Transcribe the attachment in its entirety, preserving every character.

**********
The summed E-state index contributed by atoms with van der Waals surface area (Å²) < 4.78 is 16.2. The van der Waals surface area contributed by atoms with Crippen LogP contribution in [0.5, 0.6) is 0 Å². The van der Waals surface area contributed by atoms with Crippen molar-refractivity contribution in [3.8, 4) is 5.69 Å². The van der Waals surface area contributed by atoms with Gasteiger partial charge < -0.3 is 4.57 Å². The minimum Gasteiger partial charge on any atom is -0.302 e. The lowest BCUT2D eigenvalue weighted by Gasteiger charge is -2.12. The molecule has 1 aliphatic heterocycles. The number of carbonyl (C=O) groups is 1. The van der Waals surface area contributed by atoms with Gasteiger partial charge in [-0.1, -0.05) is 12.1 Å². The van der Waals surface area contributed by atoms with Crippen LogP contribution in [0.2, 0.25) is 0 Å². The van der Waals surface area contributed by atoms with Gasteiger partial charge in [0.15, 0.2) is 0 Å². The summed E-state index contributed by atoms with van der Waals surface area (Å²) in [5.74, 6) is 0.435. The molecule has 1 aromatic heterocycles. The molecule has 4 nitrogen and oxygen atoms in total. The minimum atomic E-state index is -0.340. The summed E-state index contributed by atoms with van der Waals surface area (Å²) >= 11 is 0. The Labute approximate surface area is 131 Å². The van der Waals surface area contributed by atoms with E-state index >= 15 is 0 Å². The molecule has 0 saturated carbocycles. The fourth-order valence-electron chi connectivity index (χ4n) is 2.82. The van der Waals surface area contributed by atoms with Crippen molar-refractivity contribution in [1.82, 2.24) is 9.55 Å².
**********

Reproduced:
The summed E-state index contributed by atoms with van der Waals surface area (Å²) < 4.78 is 16.2. The van der Waals surface area contributed by atoms with Crippen LogP contribution in [0.5, 0.6) is 0 Å². The van der Waals surface area contributed by atoms with Crippen molar-refractivity contribution in [3.8, 4) is 5.69 Å². The van der Waals surface area contributed by atoms with Gasteiger partial charge < -0.3 is 4.57 Å². The minimum Gasteiger partial charge on any atom is -0.302 e. The lowest BCUT2D eigenvalue weighted by Gasteiger charge is -2.12. The molecule has 1 aliphatic heterocycles. The number of carbonyl (C=O) groups is 1. The van der Waals surface area contributed by atoms with Gasteiger partial charge in [-0.1, -0.05) is 12.1 Å². The van der Waals surface area contributed by atoms with Crippen LogP contribution in [0.2, 0.25) is 0 Å². The van der Waals surface area contributed by atoms with Gasteiger partial charge in [0.15, 0.2) is 0 Å². The summed E-state index contributed by atoms with van der Waals surface area (Å²) in [5.74, 6) is 0.435. The molecule has 1 aromatic heterocycles. The molecule has 4 nitrogen and oxygen atoms in total. The minimum atomic E-state index is -0.340. The summed E-state index contributed by atoms with van der Waals surface area (Å²) >= 11 is 0. The Labute approximate surface area is 131 Å². The van der Waals surface area contributed by atoms with E-state index >= 15 is 0 Å². The molecule has 0 saturated carbocycles. The fourth-order valence-electron chi connectivity index (χ4n) is 2.82. The van der Waals surface area contributed by atoms with Crippen molar-refractivity contribution in [1.82, 2.24) is 9.55 Å².